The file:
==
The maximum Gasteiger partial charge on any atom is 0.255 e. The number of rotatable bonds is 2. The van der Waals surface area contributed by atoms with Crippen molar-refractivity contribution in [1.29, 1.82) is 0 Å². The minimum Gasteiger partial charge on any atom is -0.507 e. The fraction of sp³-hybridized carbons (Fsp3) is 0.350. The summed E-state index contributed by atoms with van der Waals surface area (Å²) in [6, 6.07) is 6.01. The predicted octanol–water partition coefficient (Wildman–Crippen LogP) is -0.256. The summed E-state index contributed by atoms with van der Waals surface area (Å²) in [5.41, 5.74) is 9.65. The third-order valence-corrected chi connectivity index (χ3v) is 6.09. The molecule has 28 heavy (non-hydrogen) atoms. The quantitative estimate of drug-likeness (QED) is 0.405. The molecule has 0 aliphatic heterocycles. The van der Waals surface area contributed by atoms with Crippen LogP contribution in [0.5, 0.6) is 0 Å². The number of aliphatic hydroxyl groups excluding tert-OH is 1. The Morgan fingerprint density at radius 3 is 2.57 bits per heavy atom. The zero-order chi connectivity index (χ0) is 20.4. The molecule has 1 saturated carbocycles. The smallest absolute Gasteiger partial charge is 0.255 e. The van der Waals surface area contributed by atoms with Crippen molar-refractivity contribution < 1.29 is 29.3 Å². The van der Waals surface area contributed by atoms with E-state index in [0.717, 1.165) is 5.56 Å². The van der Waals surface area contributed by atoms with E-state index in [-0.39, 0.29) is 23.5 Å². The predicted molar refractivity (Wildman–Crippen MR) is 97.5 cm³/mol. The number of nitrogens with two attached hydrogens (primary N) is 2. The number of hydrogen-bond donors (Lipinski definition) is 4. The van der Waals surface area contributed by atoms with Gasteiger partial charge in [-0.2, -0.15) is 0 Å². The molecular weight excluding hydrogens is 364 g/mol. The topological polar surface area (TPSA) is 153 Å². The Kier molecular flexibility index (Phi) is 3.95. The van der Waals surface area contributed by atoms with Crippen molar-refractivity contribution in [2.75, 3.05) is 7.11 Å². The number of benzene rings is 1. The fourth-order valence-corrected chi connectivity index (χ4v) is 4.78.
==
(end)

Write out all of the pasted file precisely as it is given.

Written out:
The maximum Gasteiger partial charge on any atom is 0.255 e. The number of rotatable bonds is 2. The van der Waals surface area contributed by atoms with Crippen molar-refractivity contribution in [1.29, 1.82) is 0 Å². The minimum Gasteiger partial charge on any atom is -0.507 e. The fraction of sp³-hybridized carbons (Fsp3) is 0.350. The summed E-state index contributed by atoms with van der Waals surface area (Å²) in [6, 6.07) is 6.01. The predicted octanol–water partition coefficient (Wildman–Crippen LogP) is -0.256. The summed E-state index contributed by atoms with van der Waals surface area (Å²) in [5.41, 5.74) is 9.65. The third-order valence-corrected chi connectivity index (χ3v) is 6.09. The molecule has 28 heavy (non-hydrogen) atoms. The quantitative estimate of drug-likeness (QED) is 0.405. The molecule has 0 aliphatic heterocycles. The van der Waals surface area contributed by atoms with Crippen LogP contribution in [0.5, 0.6) is 0 Å². The number of aliphatic hydroxyl groups excluding tert-OH is 1. The Morgan fingerprint density at radius 3 is 2.57 bits per heavy atom. The zero-order chi connectivity index (χ0) is 20.4. The molecule has 1 saturated carbocycles. The smallest absolute Gasteiger partial charge is 0.255 e. The van der Waals surface area contributed by atoms with Crippen molar-refractivity contribution < 1.29 is 29.3 Å². The van der Waals surface area contributed by atoms with E-state index in [0.717, 1.165) is 5.56 Å². The van der Waals surface area contributed by atoms with E-state index in [-0.39, 0.29) is 23.5 Å². The predicted molar refractivity (Wildman–Crippen MR) is 97.5 cm³/mol. The number of nitrogens with two attached hydrogens (primary N) is 2. The number of hydrogen-bond donors (Lipinski definition) is 4. The van der Waals surface area contributed by atoms with Gasteiger partial charge in [-0.2, -0.15) is 0 Å². The molecular weight excluding hydrogens is 364 g/mol. The topological polar surface area (TPSA) is 153 Å². The Kier molecular flexibility index (Phi) is 3.95. The van der Waals surface area contributed by atoms with Crippen molar-refractivity contribution in [2.75, 3.05) is 7.11 Å². The number of benzene rings is 1. The fourth-order valence-corrected chi connectivity index (χ4v) is 4.78.